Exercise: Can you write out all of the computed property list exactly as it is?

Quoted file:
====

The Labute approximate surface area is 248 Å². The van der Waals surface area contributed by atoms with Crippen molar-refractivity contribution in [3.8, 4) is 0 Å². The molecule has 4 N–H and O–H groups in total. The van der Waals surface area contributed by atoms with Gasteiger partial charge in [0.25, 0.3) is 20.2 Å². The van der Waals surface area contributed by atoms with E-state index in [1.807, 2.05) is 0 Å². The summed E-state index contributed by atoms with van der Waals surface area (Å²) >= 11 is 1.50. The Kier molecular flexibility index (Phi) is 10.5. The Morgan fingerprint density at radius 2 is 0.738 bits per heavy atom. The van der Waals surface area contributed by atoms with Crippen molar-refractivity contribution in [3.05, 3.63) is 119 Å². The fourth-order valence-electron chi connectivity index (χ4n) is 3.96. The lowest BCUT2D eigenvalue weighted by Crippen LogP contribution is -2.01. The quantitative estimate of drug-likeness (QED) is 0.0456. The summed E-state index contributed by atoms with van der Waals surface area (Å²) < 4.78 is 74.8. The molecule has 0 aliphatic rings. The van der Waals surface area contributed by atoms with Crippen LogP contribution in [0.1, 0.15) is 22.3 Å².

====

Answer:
The Labute approximate surface area is 248 Å². The van der Waals surface area contributed by atoms with Crippen molar-refractivity contribution in [3.8, 4) is 0 Å². The molecule has 4 N–H and O–H groups in total. The van der Waals surface area contributed by atoms with Gasteiger partial charge in [0.25, 0.3) is 20.2 Å². The van der Waals surface area contributed by atoms with E-state index in [1.807, 2.05) is 0 Å². The summed E-state index contributed by atoms with van der Waals surface area (Å²) >= 11 is 1.50. The Kier molecular flexibility index (Phi) is 10.5. The Morgan fingerprint density at radius 2 is 0.738 bits per heavy atom. The van der Waals surface area contributed by atoms with Crippen molar-refractivity contribution in [3.05, 3.63) is 119 Å². The fourth-order valence-electron chi connectivity index (χ4n) is 3.96. The lowest BCUT2D eigenvalue weighted by Crippen LogP contribution is -2.01. The quantitative estimate of drug-likeness (QED) is 0.0456. The summed E-state index contributed by atoms with van der Waals surface area (Å²) < 4.78 is 74.8. The molecule has 0 aliphatic rings. The van der Waals surface area contributed by atoms with Crippen LogP contribution in [0.1, 0.15) is 22.3 Å².